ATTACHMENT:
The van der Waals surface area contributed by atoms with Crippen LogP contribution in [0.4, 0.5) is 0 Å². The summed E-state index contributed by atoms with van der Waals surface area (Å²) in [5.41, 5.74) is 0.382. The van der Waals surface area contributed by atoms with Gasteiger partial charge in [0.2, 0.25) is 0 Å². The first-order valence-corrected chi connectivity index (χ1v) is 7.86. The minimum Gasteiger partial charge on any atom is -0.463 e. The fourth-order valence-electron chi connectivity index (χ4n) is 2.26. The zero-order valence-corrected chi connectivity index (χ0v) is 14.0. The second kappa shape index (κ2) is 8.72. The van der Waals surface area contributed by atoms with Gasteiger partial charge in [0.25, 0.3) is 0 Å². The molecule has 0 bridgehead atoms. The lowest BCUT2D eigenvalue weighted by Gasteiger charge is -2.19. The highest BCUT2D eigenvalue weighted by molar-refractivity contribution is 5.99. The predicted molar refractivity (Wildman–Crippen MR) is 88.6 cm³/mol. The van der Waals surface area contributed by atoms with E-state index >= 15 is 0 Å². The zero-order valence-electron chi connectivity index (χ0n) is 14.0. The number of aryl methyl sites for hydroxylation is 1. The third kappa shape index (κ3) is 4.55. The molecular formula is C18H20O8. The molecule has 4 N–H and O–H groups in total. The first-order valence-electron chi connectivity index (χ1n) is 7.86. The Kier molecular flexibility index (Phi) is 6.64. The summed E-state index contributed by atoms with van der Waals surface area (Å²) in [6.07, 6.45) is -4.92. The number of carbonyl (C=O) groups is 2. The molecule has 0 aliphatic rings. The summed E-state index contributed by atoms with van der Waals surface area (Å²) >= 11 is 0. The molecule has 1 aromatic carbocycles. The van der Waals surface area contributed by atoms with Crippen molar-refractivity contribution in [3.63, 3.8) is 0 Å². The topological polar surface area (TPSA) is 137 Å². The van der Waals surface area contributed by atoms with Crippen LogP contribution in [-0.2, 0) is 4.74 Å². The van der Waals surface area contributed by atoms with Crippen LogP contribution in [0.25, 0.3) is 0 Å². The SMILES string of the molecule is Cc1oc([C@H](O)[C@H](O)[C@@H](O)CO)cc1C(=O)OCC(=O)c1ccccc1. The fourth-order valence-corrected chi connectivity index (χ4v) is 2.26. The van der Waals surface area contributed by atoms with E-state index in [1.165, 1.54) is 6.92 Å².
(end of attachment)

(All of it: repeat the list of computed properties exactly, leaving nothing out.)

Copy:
The van der Waals surface area contributed by atoms with Crippen LogP contribution in [0.4, 0.5) is 0 Å². The summed E-state index contributed by atoms with van der Waals surface area (Å²) in [5.41, 5.74) is 0.382. The van der Waals surface area contributed by atoms with Gasteiger partial charge in [0.2, 0.25) is 0 Å². The first-order valence-corrected chi connectivity index (χ1v) is 7.86. The minimum Gasteiger partial charge on any atom is -0.463 e. The fourth-order valence-electron chi connectivity index (χ4n) is 2.26. The zero-order valence-corrected chi connectivity index (χ0v) is 14.0. The second kappa shape index (κ2) is 8.72. The van der Waals surface area contributed by atoms with Gasteiger partial charge in [0.25, 0.3) is 0 Å². The molecule has 0 bridgehead atoms. The lowest BCUT2D eigenvalue weighted by Gasteiger charge is -2.19. The highest BCUT2D eigenvalue weighted by molar-refractivity contribution is 5.99. The predicted molar refractivity (Wildman–Crippen MR) is 88.6 cm³/mol. The van der Waals surface area contributed by atoms with E-state index >= 15 is 0 Å². The zero-order valence-electron chi connectivity index (χ0n) is 14.0. The number of aryl methyl sites for hydroxylation is 1. The third kappa shape index (κ3) is 4.55. The molecular formula is C18H20O8. The molecule has 4 N–H and O–H groups in total. The first-order valence-electron chi connectivity index (χ1n) is 7.86. The Kier molecular flexibility index (Phi) is 6.64. The summed E-state index contributed by atoms with van der Waals surface area (Å²) in [6.07, 6.45) is -4.92. The number of carbonyl (C=O) groups is 2. The molecule has 0 aliphatic rings. The summed E-state index contributed by atoms with van der Waals surface area (Å²) >= 11 is 0. The molecule has 1 aromatic carbocycles. The van der Waals surface area contributed by atoms with Crippen molar-refractivity contribution in [3.63, 3.8) is 0 Å². The topological polar surface area (TPSA) is 137 Å². The van der Waals surface area contributed by atoms with Crippen LogP contribution in [-0.2, 0) is 4.74 Å². The van der Waals surface area contributed by atoms with Crippen LogP contribution in [0.25, 0.3) is 0 Å². The SMILES string of the molecule is Cc1oc([C@H](O)[C@H](O)[C@@H](O)CO)cc1C(=O)OCC(=O)c1ccccc1. The fourth-order valence-corrected chi connectivity index (χ4v) is 2.26. The van der Waals surface area contributed by atoms with E-state index in [1.165, 1.54) is 6.92 Å².